Dundee School of Architecture graduate Colin Baillie has won an international contest for a new cycle cabin on the Loire à Vélo trail in France
Baillie – who works for Glasgow-based Gareth Hoskins Architects – was named joint winner of the contest which sought ideas for two sites on the cycle route.
Open to graduate and student architects under 30 years old, the ‘Loire & Loges’ contest sought proposals for simple 15m² cabins where cycle tourists can shelter and rest during the day.
Baillie’s winning design will be constructed at Chouzé-sur-Loire between Janaury and May next year. He will also receive around £2,750 at an awards ceremony in Tours.
Baillie said: ‘I’ve had a few near misses with competitions in the past so to see my scheme actually being built will be absolutely amazing. I’m looking forward to the construction process and developing that side of my theory.’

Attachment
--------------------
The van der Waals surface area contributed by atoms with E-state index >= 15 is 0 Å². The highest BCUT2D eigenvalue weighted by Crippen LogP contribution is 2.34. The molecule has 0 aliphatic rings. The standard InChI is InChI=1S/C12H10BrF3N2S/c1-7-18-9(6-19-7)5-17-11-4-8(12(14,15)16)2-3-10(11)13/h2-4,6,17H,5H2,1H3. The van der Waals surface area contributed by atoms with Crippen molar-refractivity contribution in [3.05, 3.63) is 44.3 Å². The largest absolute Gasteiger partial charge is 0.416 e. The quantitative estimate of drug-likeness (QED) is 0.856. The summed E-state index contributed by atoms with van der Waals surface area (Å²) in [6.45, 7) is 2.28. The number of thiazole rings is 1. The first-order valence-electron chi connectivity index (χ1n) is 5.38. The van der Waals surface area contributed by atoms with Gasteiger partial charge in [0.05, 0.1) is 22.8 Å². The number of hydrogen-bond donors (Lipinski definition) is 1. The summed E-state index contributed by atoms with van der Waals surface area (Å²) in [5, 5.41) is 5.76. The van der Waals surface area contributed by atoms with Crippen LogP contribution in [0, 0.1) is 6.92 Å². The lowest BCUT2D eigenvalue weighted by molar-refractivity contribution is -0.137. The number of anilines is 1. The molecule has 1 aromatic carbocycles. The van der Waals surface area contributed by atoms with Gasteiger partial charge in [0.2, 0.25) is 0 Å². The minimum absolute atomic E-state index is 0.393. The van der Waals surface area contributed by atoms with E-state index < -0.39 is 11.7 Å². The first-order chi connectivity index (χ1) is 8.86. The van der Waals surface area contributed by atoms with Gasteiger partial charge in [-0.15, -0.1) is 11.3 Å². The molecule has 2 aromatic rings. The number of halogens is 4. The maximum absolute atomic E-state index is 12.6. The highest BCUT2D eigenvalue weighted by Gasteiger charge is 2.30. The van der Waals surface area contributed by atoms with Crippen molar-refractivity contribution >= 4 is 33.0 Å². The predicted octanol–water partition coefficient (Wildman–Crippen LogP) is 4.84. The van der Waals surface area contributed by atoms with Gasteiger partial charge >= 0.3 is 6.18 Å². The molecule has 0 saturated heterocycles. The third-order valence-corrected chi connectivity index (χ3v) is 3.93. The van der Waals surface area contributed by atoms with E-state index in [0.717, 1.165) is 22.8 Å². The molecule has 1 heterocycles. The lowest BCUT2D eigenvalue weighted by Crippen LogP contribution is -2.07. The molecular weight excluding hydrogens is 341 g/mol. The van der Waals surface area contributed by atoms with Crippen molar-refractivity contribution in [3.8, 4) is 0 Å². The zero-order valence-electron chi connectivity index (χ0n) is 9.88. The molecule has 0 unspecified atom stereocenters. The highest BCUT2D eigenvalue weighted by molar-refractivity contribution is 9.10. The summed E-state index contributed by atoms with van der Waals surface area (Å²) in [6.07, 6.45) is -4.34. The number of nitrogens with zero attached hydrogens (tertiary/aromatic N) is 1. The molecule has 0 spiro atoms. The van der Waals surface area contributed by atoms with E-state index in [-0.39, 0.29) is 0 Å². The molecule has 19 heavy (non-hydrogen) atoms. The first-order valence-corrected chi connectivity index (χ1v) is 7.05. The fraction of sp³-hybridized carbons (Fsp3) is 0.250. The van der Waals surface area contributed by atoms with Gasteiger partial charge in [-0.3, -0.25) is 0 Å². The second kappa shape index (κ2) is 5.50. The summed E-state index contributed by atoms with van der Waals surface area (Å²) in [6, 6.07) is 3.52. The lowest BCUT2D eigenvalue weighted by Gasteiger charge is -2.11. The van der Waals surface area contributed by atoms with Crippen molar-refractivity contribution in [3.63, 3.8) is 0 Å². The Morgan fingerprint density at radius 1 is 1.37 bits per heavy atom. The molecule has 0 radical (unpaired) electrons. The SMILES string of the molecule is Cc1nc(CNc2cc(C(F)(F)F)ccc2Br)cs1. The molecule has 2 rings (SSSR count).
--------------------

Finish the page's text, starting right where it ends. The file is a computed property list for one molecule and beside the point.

UK-based Joanna Sharples and James Hill also won second place in the Chouzé-sur-Loire contest.
France’s David Palussière and Camille Tréchot meanwhile won first place in the contest for another cabin which will be constructed at the same time in Savonnières.
The two demountable structures are based on the traditional ‘loge’ used by itinerant wine-workers travelling through region since the 16th century.
The 800 kilometre Loire à Vélo cycle route follows France’s longest river and connects Saint-Brevin-les-Pins on the coast with Cuffy in-land.
An exhibition of 25 selected entries will also feature at the Maison de l’Architecture Centre in Paris.